'Make it happen' is the goal of the new medical director of award-winning BMT program

May 30, 2019
Dr. Hudspeth in clinic at Hollings Cancer Center
Dr. Michelle Hudspeth, seen here with a patient, will lead the Blood & Marrow Transplant Program Transplant Program at Hollings Cancer Center. Photo by Brennan Wesley

Following in a tradition of excellence set by her predecessor, Michelle Hudspeth, M.D., takes the reins as the medical director of the Blood & Marrow Transplant Program (BMT) Transplant Program at Hollings Cancer Center at the Medical University of South Carolina.

Hudspeth has served as medical director of the pediatric oncology program since 2007 and director of quality for the adult and pediatric BMT program since 2008. In this new role, she will direct both the adult and pediatric BMT programs.

David Mahvi, M.D., chief of the Oncology Integrated Center of Clinical Excellence who oversees clinical operations at Hollings Cancer Center, said the BMT program has excelled under the leadership of Robert Stuart, M.D. “Words cannot express my gratitude to Rob Stuart,” he said. “Dr. Stuart has been and remains a pioneer in the field of malignant hematology.”

Hudspeth will be able to take the program and continue its upward trajectory. “After an extensive national search, we discovered that the leader we coveted was already here. Michelle Hudspeth has been the rare cross-departmental champion for quality in BMT and was instrumental in our recent Foundation for the FACT accreditation,” Mahvi said. The Foundation for the Accreditation of Cellular Therapy (FACT) accreditation is the threshold for excellence in cellular therapy including bone marrow or cord blood transplant and is based upon compliance with the most comprehensive standards in the field.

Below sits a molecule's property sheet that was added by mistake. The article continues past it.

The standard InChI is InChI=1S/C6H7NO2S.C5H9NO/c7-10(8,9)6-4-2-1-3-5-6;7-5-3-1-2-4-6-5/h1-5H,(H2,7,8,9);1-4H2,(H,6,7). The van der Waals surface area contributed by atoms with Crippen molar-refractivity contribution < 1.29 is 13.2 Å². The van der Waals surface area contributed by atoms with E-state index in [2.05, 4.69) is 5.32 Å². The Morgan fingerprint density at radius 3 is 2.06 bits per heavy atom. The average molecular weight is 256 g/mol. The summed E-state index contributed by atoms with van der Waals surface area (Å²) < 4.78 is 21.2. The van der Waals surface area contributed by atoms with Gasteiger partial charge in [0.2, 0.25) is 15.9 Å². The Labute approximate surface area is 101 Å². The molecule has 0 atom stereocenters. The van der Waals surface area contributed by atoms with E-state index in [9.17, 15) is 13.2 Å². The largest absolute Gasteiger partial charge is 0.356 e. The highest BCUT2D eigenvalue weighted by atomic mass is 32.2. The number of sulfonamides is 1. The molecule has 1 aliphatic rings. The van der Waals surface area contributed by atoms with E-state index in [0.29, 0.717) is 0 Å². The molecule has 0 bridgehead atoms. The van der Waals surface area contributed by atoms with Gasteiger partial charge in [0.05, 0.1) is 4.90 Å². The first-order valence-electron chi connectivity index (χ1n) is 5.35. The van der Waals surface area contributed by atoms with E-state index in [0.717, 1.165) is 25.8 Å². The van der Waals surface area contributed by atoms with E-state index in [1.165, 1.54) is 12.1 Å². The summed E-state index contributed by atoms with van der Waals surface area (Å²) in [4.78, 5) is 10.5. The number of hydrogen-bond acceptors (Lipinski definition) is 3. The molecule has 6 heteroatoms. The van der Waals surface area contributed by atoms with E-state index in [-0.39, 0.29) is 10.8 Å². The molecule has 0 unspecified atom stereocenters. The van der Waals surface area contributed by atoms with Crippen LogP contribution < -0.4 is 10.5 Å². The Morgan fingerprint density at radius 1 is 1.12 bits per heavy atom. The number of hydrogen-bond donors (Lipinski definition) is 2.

“She is exactly the right person to lead the growth and continued innovation of our program. I cannot tell you how excited I am to work to help implement her vision for BMT.”  

Hudspeth says it’s a role she’s eager to assume. In this Q&A, she explores the opportunities she sees as treatments for blood cancers advance, giving patients more options.

What draws you to this new role?

As a native South Carolinian and a 1999 graduate of the College of Medicine, I am incredibly excited to be able to build on our team’s strong tradition of excellence and to further transform the way we deliver care to the patients of our state and beyond. We are in an amazing time of unparalleled growth where our field is exploding with options such as gene therapy and immunotherapy, and we’re in an era where the success of haploidentical transplants has made a donor option available for virtually every patient. We have a tremendous group of young faculty in the adult BMT program, and I’m excited to help them further develop and excel.

What’s your experience in this field?

I was bitten by the transplant bug during pediatric residency at Johns Hopkins. I was fascinated by the immunology, the necessity to think creatively and the need to push the envelope for our patients. The intricacies of the science combined with the intensity of the clinical course and interpersonal relationships were the right fit for me. I’m forever grateful for the excellent training during residency and fellowship at Johns Hopkins Hospital and the National Cancer Institute and the mentorship from physicians, nurses and multidisciplinary staff along the way. I started my faculty career with the pediatric oncology division at Johns Hopkins in 2006, and then I joined MUSC in 2007 with the goal to build the pediatric blood and marrow transplantation program. I subsequently also became the BMT quality director for the combined adult and pediatric program in 2008.